• Many think of the electoral system of the United States as “simple”, and yet, if one reflects on it or tries to explain it to a foreigner, it is almost impossible to describe. It is familiar, not simple, and we just have given a label to it (“the American system”) that lets us refer to it in a few words. Systems like Quadratic Voting, or ranked choice voting, are often described as complex, but this seems to have more to do with lack of familiarity than complexity.
  • Many scientific concepts, such as the “light cone”, are the simplest thing possible once one understands special relativity and yet are utterly foreign and bizarre without having wrapped one’s hands around this theory.

Even Kolmogorov complexity (length of the shortest computer program that encodes some given system) is relative to some programming language. Now, to some extent, VC dimension offers a solution: it says that a class of systems is simple if it is not too flexible. But consider what happens when you try to apply this; to do so, let’s return to our example upfront about Harberger taxes v. perpetual licenses for spectrum.

Harberger taxes strike us as quite simple: there is a single tax rate (and the theory even says this is tied down by the rate at which assets turnover, at least if we want to maximally favor allocative efficiency) and the system can be described in a sentence or two. It seems pretty clear that such a system could not be contorted to achieve arbitrary ends. However, an opponent could claim that we chose the Harberger tax from an array of millions of possible mechanisms of a similar class to achieve a specific objective, and it just sounds simple (as with our examples of “deceptive” simplicity above).

To counter this argument, we would respond that the Harberger tax, or very similar ideas, have been repeatedly discovered or used (to some success) throughout human history, beginning with the Greeks, and that we do not propose this system simply for spectrum licenses but in a wide range of contexts. The chances that in all these contexts we are cherry-picking the system to “fit” that setting seems low. We would submit to the critic to judge whether it is really plausible that all these historical circumstances and these wide range of applications just “happen” to coincide.

Focusing on familiarity (ie. conservatism), rather than simplicity in some abstract mathematical sense, also carries many of the benefits of simplicity as we described above; after all, familiarity is simplicity, if the language we are using to describe ideas includes references to our shared historical experience. Familiar mechanisms also have the benefit that we have more knowledge of how similar ideas historically worked in practice. So why not just be conservative, and favor perpetual property licenses strongly over Harberger taxes?

There are three flaws in that logic, it seems to us. First, to the extent it is applied, it should be applied uniformly to all innovation, not merely to new social institutions. Technologies like the internet have contributed greatly to human progress, but have also led to significant social upheavals; this is not a reason to stop trying to advance our technologies and systems for communication, and it is not a reason to stop trying to advance our social technologies for allocating scarce resources.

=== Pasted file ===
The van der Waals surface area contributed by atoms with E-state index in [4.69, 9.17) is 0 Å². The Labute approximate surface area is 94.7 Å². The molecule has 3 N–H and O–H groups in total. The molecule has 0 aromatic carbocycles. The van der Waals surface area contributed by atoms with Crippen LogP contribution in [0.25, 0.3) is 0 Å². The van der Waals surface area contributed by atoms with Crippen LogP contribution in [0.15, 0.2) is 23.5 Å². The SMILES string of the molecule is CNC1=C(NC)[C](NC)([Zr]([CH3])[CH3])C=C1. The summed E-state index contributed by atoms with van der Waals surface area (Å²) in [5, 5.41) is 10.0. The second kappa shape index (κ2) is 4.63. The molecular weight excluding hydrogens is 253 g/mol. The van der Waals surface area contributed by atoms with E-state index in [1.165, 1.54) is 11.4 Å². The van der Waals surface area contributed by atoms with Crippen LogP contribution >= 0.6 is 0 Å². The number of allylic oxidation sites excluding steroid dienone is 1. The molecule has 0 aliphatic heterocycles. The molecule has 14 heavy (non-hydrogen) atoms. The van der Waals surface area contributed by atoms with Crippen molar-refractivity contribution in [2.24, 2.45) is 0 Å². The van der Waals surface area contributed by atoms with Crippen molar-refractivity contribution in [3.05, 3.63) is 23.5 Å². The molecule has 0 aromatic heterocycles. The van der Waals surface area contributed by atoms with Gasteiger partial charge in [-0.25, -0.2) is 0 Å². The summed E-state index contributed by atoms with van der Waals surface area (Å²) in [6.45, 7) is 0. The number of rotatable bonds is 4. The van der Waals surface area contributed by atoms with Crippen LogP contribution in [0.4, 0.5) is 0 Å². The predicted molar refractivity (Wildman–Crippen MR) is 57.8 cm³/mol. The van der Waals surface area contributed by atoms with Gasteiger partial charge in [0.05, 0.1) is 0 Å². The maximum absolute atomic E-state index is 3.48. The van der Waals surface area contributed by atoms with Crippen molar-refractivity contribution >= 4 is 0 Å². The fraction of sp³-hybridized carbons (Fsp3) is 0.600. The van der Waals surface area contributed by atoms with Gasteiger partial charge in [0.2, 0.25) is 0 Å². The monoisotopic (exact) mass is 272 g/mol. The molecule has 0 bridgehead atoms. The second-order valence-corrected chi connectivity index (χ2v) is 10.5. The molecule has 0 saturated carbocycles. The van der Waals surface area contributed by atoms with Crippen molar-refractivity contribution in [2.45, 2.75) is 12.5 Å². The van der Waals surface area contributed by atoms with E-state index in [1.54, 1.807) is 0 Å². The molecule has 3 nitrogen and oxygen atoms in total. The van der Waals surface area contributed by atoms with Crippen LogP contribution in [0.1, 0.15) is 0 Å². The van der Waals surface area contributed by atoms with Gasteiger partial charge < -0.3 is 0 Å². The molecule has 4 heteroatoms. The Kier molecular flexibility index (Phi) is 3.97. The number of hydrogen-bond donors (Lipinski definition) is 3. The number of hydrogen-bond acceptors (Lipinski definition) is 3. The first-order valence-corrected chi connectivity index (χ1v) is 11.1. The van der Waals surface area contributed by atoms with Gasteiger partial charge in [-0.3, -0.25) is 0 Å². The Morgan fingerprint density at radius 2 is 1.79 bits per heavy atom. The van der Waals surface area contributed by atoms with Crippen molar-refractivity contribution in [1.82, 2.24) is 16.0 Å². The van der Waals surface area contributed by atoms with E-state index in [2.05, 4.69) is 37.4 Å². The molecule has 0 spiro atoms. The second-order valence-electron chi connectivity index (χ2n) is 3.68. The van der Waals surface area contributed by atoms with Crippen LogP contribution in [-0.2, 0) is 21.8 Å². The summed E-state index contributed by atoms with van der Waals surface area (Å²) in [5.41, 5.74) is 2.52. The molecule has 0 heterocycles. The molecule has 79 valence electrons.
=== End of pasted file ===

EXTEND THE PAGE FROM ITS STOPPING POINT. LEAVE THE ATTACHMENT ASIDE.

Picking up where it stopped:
Second, the benefits of innovation are real, and social institutions stand to benefit from growing human intellectual progress as much as everything else. The theoretical case for Harberger taxes providing efficiency benefits is strong, and there is great social value in doing small and medium-scale experiments to try ideas like them out. Investing in experiments today increases what we know, and so increases the scope of what can be done “conservatively” tomorrow.

Third, and most importantly, the cultural context in which you as a decision maker have grown up today is far from the only culture that has existed on earth. Even at present, Singapore, China, Taiwan and Scandinavia have had significant success with quite different property regimes than the United States. Video game developers and internet protocol designers have had to solve incentive problems of a similar character to what we see today in the blockchain space and have come up with many kinds of solutions, and throughout history, we have seen a wide variety of social systems used for different purposes, with a wide range of resulting outcomes. By learning about the different ways in which societies have lived, understood what is natural and imagined their politics, we can gain the benefits of learning from historical experience and yet at the same time open ourselves to a much broader space of possible ideas to work with.

This is why we believe that balance and collaboration between different modes of learning and understanding, both the mathematical one of economists and computer scientists, and the historical experiences studied by historians, anthropologists, political scientists, etc is critical to avoid the mix of and often veering between extreme conservatism and dangerous utopianism that has become characteristic of much intellectual discourse in e.g. the economics community, the “rationalist” community, and in many cases blockchain protocol design.